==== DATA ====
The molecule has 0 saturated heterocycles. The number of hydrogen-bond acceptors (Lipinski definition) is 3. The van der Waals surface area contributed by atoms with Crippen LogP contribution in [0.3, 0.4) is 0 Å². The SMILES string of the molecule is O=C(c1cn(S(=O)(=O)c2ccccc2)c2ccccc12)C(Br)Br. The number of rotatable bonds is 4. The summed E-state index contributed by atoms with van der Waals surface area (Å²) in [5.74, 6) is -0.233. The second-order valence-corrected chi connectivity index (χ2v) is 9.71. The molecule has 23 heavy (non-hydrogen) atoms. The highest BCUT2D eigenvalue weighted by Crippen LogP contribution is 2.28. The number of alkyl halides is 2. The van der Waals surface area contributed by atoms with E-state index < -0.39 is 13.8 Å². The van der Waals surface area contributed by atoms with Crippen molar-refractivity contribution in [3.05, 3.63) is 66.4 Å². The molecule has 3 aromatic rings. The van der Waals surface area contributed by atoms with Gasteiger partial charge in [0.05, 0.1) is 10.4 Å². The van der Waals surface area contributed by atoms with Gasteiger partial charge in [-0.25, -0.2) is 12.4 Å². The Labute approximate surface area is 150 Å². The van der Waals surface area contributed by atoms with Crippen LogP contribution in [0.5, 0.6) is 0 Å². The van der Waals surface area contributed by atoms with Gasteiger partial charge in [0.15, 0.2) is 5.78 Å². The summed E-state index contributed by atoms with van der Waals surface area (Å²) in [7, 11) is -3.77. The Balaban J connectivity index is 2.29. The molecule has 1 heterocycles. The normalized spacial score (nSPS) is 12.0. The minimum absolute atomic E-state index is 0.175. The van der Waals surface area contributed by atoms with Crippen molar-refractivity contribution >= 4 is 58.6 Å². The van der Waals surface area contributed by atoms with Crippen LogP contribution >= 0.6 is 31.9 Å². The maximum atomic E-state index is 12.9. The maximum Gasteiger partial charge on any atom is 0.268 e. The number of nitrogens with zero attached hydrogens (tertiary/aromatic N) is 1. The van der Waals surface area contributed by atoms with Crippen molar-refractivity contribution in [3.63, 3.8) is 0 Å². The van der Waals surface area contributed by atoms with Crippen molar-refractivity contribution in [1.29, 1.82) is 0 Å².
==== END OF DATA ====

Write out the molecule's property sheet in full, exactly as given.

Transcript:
The molecule has 0 saturated heterocycles. The number of hydrogen-bond acceptors (Lipinski definition) is 3. The van der Waals surface area contributed by atoms with Crippen LogP contribution in [0.3, 0.4) is 0 Å². The SMILES string of the molecule is O=C(c1cn(S(=O)(=O)c2ccccc2)c2ccccc12)C(Br)Br. The number of rotatable bonds is 4. The summed E-state index contributed by atoms with van der Waals surface area (Å²) in [5.74, 6) is -0.233. The second-order valence-corrected chi connectivity index (χ2v) is 9.71. The molecule has 23 heavy (non-hydrogen) atoms. The highest BCUT2D eigenvalue weighted by Crippen LogP contribution is 2.28. The number of alkyl halides is 2. The van der Waals surface area contributed by atoms with E-state index < -0.39 is 13.8 Å². The van der Waals surface area contributed by atoms with Crippen molar-refractivity contribution in [3.05, 3.63) is 66.4 Å². The molecule has 3 aromatic rings. The van der Waals surface area contributed by atoms with Gasteiger partial charge in [0.05, 0.1) is 10.4 Å². The van der Waals surface area contributed by atoms with Gasteiger partial charge in [-0.25, -0.2) is 12.4 Å². The Labute approximate surface area is 150 Å². The van der Waals surface area contributed by atoms with Crippen LogP contribution in [0.5, 0.6) is 0 Å². The van der Waals surface area contributed by atoms with Gasteiger partial charge in [0.15, 0.2) is 5.78 Å². The summed E-state index contributed by atoms with van der Waals surface area (Å²) in [7, 11) is -3.77. The Balaban J connectivity index is 2.29. The molecule has 1 heterocycles. The normalized spacial score (nSPS) is 12.0. The minimum absolute atomic E-state index is 0.175. The van der Waals surface area contributed by atoms with Crippen molar-refractivity contribution >= 4 is 58.6 Å². The van der Waals surface area contributed by atoms with Crippen LogP contribution >= 0.6 is 31.9 Å². The maximum atomic E-state index is 12.9. The maximum Gasteiger partial charge on any atom is 0.268 e. The number of nitrogens with zero attached hydrogens (tertiary/aromatic N) is 1. The van der Waals surface area contributed by atoms with Crippen molar-refractivity contribution in [3.63, 3.8) is 0 Å². The van der Waals surface area contributed by atoms with Crippen molar-refractivity contribution in [1.29, 1.82) is 0 Å².